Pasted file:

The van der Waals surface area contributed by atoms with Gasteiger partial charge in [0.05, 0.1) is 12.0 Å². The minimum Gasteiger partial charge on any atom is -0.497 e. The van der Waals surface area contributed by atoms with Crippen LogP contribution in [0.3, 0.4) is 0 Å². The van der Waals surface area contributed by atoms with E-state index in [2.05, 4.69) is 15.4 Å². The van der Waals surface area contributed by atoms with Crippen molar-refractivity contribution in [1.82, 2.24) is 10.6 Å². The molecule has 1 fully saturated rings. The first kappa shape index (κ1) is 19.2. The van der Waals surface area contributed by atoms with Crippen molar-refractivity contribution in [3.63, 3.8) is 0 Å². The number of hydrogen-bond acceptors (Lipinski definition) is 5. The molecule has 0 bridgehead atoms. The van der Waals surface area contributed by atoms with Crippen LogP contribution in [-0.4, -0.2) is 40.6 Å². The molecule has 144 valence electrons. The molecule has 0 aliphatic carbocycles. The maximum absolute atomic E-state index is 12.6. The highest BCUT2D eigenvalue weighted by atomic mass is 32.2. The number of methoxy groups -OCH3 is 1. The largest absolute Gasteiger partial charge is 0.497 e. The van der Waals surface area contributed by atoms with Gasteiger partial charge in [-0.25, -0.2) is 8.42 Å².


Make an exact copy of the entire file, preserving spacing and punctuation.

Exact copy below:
The van der Waals surface area contributed by atoms with Gasteiger partial charge in [0.05, 0.1) is 12.0 Å². The minimum Gasteiger partial charge on any atom is -0.497 e. The van der Waals surface area contributed by atoms with Crippen LogP contribution in [0.3, 0.4) is 0 Å². The van der Waals surface area contributed by atoms with E-state index in [2.05, 4.69) is 15.4 Å². The van der Waals surface area contributed by atoms with Crippen molar-refractivity contribution in [1.82, 2.24) is 10.6 Å². The molecule has 1 fully saturated rings. The first kappa shape index (κ1) is 19.2. The van der Waals surface area contributed by atoms with Crippen molar-refractivity contribution in [3.63, 3.8) is 0 Å². The number of hydrogen-bond acceptors (Lipinski definition) is 5. The molecule has 0 bridgehead atoms. The van der Waals surface area contributed by atoms with Crippen LogP contribution in [-0.4, -0.2) is 40.6 Å². The molecule has 144 valence electrons. The molecule has 0 aliphatic carbocycles. The maximum absolute atomic E-state index is 12.6. The highest BCUT2D eigenvalue weighted by atomic mass is 32.2. The number of methoxy groups -OCH3 is 1. The largest absolute Gasteiger partial charge is 0.497 e. The van der Waals surface area contributed by atoms with Gasteiger partial charge in [-0.25, -0.2) is 8.42 Å².